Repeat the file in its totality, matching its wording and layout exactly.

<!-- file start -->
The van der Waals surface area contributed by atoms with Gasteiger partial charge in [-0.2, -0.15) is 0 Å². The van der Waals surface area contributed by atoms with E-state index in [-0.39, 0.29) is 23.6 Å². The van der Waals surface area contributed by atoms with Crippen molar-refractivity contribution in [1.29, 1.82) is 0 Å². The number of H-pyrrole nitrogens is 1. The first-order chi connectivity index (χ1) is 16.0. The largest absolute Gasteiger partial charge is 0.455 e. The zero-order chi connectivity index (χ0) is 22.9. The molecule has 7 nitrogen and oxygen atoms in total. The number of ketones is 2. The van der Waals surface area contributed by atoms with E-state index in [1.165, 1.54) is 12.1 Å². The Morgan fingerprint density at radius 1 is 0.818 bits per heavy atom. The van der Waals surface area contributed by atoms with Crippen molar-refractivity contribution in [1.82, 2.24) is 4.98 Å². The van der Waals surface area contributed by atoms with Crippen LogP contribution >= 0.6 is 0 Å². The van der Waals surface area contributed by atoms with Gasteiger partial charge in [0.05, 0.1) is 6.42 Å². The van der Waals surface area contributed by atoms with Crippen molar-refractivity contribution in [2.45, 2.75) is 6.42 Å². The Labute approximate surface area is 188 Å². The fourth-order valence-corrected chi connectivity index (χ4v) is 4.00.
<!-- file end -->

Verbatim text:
The van der Waals surface area contributed by atoms with Gasteiger partial charge in [-0.2, -0.15) is 0 Å². The van der Waals surface area contributed by atoms with E-state index in [-0.39, 0.29) is 23.6 Å². The van der Waals surface area contributed by atoms with Crippen molar-refractivity contribution in [1.29, 1.82) is 0 Å². The number of H-pyrrole nitrogens is 1. The first-order chi connectivity index (χ1) is 16.0. The largest absolute Gasteiger partial charge is 0.455 e. The zero-order chi connectivity index (χ0) is 22.9. The molecule has 7 nitrogen and oxygen atoms in total. The number of ketones is 2. The van der Waals surface area contributed by atoms with E-state index in [1.165, 1.54) is 12.1 Å². The Morgan fingerprint density at radius 1 is 0.818 bits per heavy atom. The van der Waals surface area contributed by atoms with Crippen molar-refractivity contribution in [1.82, 2.24) is 4.98 Å². The van der Waals surface area contributed by atoms with Crippen LogP contribution >= 0.6 is 0 Å². The van der Waals surface area contributed by atoms with Gasteiger partial charge in [0.05, 0.1) is 6.42 Å². The van der Waals surface area contributed by atoms with Crippen molar-refractivity contribution in [2.45, 2.75) is 6.42 Å². The Labute approximate surface area is 188 Å². The fourth-order valence-corrected chi connectivity index (χ4v) is 4.00.